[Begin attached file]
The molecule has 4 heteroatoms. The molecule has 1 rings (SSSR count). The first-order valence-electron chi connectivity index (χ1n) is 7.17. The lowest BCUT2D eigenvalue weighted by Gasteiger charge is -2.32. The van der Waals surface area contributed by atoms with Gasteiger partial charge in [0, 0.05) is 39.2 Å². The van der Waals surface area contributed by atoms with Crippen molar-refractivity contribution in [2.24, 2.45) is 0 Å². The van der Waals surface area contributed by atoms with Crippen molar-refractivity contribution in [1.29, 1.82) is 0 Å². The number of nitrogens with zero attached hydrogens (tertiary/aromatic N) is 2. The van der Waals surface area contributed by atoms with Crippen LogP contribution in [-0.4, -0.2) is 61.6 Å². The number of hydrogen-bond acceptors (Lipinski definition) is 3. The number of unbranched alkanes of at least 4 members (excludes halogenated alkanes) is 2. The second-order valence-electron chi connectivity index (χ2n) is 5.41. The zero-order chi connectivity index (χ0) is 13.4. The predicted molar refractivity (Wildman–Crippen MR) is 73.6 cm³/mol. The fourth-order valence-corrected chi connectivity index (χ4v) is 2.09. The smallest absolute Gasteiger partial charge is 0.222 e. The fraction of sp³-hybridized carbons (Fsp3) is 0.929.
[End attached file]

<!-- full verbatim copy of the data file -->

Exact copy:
The molecule has 4 heteroatoms. The molecule has 1 rings (SSSR count). The first-order valence-electron chi connectivity index (χ1n) is 7.17. The lowest BCUT2D eigenvalue weighted by Gasteiger charge is -2.32. The van der Waals surface area contributed by atoms with Gasteiger partial charge in [0, 0.05) is 39.2 Å². The van der Waals surface area contributed by atoms with Crippen molar-refractivity contribution in [2.24, 2.45) is 0 Å². The van der Waals surface area contributed by atoms with Crippen molar-refractivity contribution in [1.29, 1.82) is 0 Å². The number of nitrogens with zero attached hydrogens (tertiary/aromatic N) is 2. The van der Waals surface area contributed by atoms with Crippen LogP contribution in [-0.4, -0.2) is 61.6 Å². The number of hydrogen-bond acceptors (Lipinski definition) is 3. The number of unbranched alkanes of at least 4 members (excludes halogenated alkanes) is 2. The second-order valence-electron chi connectivity index (χ2n) is 5.41. The zero-order chi connectivity index (χ0) is 13.4. The predicted molar refractivity (Wildman–Crippen MR) is 73.6 cm³/mol. The fourth-order valence-corrected chi connectivity index (χ4v) is 2.09. The smallest absolute Gasteiger partial charge is 0.222 e. The fraction of sp³-hybridized carbons (Fsp3) is 0.929.